Sliding Yields Recharge Stock Rally That Was Betting on Stimulus

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Stock traders who once counted on a fiscal splurge under a Blue Wave Congress have kept their mojo thanks to a time-tested driver of the bull market: Cheap money.

As Treasuries surged, investing strategies riding near-zero interest rates got another shot in the arm -- helping money managers look past their dashed hopes for a massive stimulus under a unified Democratic government.

With U.S. stocks jumping as the ongoing vote count pointed to a Joe Biden win under a Republican Senate, market pundits were quick to tout the positive case for equities. A stimulus package -- albeit a smaller one -- is still likely, while the Federal Reserve is iron-clad in its resolve to pin down rates.

Among the winners for the renewed low-for-longer regime: Large-cap companies over small, growth stocks over value, America over the rest of the world. In sum, it’s game on for a rally long seen as divorced from Main Street.

Sliding Yields Recharge Stock Rally That Was Betting on Stimulus

“Less stimulus means lower U.S. Treasury yields, lower inflation expectations and an increased burden on the Fed to offset economic damage from the current Covid surge,” Evercore ISI strategists led by Dennis DeBusschere wrote in a note. “As a result, bond volatility is likely to move significantly lower, which will bias the VIX lower and support equities.”

As inflation expectations dropped on Wednesday, real yields fell, helping strategies linked to growth and momentum stocks. The drop in long-term borrowing costs is good for shares such as Big Tech that are attractive for their long-term growth, since it means future cash flows can be discounted at lower rates. Conversely, all that bodes ill for value stocks that had gained a bit of traction lately on expectations for a Blue Wave.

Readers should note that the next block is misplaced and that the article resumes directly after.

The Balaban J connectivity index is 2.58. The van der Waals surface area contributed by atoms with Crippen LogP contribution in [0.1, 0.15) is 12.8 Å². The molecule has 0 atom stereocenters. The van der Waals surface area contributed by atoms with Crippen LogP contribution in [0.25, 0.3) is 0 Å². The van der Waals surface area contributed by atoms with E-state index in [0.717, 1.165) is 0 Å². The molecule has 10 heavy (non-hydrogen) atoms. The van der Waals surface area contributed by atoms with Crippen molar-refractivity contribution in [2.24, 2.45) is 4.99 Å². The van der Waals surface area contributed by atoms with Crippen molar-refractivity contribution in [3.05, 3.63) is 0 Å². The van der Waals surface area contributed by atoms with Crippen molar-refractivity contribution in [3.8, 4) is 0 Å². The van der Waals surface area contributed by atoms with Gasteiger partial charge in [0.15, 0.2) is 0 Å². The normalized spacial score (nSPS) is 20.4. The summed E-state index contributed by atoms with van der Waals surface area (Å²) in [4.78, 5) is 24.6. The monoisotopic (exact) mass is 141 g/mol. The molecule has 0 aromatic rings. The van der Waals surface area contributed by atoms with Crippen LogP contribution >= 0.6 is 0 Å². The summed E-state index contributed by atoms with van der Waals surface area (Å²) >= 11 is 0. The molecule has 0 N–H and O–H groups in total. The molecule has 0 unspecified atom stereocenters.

The return to tech leadership is also likely to benefit hedge funds, which tend to be overweight the sector, according to a note from Credit Suisse Group AG’s prime risk advisory team. Wednesday’s market moves lifted the outperformance of popular bullish bets among such clients, it said.

Sliding Yields Recharge Stock Rally That Was Betting on Stimulus

Meanwhile, the Russell 2000 Index of small-caps were set for their worst day versus the S&P 500 since April. Emerging-market shares headed for their biggest underperformance against U.S. stocks -- which benefit from having more growth exposure -- in more than a month.

Before the election, many investors had counted on a Democratic sweep to reverse these long-term trends in the equity market, especially since valuation gaps between the winners and losers had already widened to the most in years.

Instead, political gridlock is likely to bring more of the same, at least for now.

Sliding Yields Recharge Stock Rally That Was Betting on Stimulus

“It is one of the calmest in terms of market shifts,” Morgan Stanley strategists Andrew Sheets and Serena Tang wrote in a note. “Scenarios with less fiscal stimulus are more likely than 24 hours ago, and that reduces the probability of larger, more extreme market rotations, rotations that we do not believe investors were positioned for.”

Even with the result still undecided, traders appear unfazed. In stocks, the Cboe Volatility Index dropped the most since March and bets on higher short-term swings in bonds also faded.

All in all, between expectations for rates to stay low for longer and some sort of fiscal stimulus eventually, risk sentiment appears sound. History is generally also on the side of staying put. As stocks rise over the long-term, performance has been similarly positive in both years of a split Congress and of unified government, according to an analysis from Capital Group published before this year’s vote.

Sliding Yields Recharge Stock Rally That Was Betting on Stimulus

And then there is always the Fed put.

“Fed intervention, and future fiscal stimulus (albeit slower and smaller than would be the case for either party’s clean sweep) should provide a modest upside to U.S. equities,” Mizuho International strategists Peter Chatwell and Henry Occleston wrote in a note.

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